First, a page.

Confusion for holidaymakers after government clampdown on Spain travel
PUBLISHED: 12:09 27 July 2020 | UPDATED: 12:41 27 July 2020
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Staff at a Norwich travel agency worked on their day off to cope with the latest crisis to hit the travel industry.
The team at Hay’s, in Brigg Street, went into work on Sunday to phone people with holidays booked to Spain after the government reimposed a quarantine on people arriving to the UK from the country.
The government’s decision – which says holidaymakers returning from the country, as well as the Balearic and Canary Islands, must now quarantine for a fortnight – comes as the travel sector was starting to take off again.
The decision has resulted in confusion for those currently enjoying a break in Spain. Employers are not required to pay statutory sick pay so some workers could face two weeks unpaid leave.
For others who had booked a last minute holiday to the sun in Spain after lockdown, it has meant more disappointment and uncertainty.
Liz Nice, a mother-of-two from Norwich, booked last week to go to Menorca on August 8, but received an email on Sunday from tour operator TUI saying that quarantine was necessary.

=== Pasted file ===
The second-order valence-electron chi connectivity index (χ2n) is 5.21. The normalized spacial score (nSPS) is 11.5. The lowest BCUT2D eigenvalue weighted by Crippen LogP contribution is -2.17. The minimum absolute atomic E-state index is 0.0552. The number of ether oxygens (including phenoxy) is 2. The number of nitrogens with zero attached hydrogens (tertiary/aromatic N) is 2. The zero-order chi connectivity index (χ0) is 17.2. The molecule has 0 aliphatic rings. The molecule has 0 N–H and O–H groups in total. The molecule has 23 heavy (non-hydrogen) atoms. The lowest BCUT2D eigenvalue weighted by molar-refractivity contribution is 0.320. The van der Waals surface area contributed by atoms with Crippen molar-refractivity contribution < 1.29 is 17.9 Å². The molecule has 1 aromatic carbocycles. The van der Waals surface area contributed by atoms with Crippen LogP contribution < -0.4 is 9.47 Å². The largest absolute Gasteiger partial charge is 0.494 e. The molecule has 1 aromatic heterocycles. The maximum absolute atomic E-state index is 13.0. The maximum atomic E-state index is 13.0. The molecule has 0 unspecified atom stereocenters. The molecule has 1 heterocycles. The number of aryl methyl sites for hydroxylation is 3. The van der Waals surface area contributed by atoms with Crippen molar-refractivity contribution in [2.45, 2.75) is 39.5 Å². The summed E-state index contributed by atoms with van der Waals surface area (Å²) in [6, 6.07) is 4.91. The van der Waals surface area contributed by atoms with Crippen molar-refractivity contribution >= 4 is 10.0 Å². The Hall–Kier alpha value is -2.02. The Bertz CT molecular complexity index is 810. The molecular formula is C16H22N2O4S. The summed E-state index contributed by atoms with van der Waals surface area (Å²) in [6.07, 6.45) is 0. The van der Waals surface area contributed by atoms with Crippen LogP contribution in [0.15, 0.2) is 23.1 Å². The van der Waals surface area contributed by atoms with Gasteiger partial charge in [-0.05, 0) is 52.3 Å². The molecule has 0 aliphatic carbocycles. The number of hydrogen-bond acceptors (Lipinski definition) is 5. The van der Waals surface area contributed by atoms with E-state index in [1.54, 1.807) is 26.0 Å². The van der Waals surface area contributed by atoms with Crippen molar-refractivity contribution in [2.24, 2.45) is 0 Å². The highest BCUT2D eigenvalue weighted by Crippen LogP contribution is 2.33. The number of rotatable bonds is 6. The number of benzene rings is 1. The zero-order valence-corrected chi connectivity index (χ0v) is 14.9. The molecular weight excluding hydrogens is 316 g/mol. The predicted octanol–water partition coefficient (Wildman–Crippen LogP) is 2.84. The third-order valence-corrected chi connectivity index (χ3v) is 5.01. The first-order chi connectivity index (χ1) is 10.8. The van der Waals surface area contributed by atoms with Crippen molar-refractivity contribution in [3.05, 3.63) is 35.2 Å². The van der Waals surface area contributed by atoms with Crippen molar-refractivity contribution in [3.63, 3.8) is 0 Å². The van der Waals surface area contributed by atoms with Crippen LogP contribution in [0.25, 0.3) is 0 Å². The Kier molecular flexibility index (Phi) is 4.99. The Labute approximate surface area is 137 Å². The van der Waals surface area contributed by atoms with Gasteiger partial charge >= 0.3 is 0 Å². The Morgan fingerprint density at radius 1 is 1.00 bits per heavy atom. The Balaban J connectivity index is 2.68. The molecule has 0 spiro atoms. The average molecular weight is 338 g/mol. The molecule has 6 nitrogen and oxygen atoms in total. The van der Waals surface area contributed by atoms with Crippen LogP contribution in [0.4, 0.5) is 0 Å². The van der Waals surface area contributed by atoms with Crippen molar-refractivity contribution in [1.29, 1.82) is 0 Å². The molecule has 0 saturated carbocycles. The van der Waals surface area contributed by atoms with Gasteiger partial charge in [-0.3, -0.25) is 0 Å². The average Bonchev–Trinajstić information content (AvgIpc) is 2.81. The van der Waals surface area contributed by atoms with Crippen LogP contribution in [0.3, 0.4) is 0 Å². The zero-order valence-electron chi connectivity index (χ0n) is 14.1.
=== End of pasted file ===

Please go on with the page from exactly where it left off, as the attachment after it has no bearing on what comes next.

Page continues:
She said: “I got an email from TUI to say they would be in touch about a refund or rebooking elsewhere but I am waiting to hear from them. They are still flying to the Balearics but their email said I don’t have to go and I won’t as the quarantine is impractical so a refund or rebook seem to be the options.
“I’ve found an alternative holiday online but don’t want to book it until I hear from TUI.”
Amanda Smith, manager at Hay’s travel agency, said some of the team of nine went in on Sunday after the government’s announcement.
The branch only reopened on Saturday after the coronavirus lockdown, with a flood in the store, caused by a storm, meaning they could not return to work in the office earlier this month.
She said they spent Sunday phoning around 20 affected customers, and said many people had rebooked for later this year or in 2021.
“People were gutted that this had happened but they did take it in their stride, most have rebooked,” she said. “That’s the life of a travel agent, there are lots of ups and downs but the ups do outweigh the downs as we are also booking people’s honeymoons and dream destinations next year, people are telling us they’ve had a horrible year and want to have something special next year, so the good parts outweigh the bad.”
Hay’s Travel took over more than 214 of 555 former Thomas Cook branches after that firm ceased trading last year.
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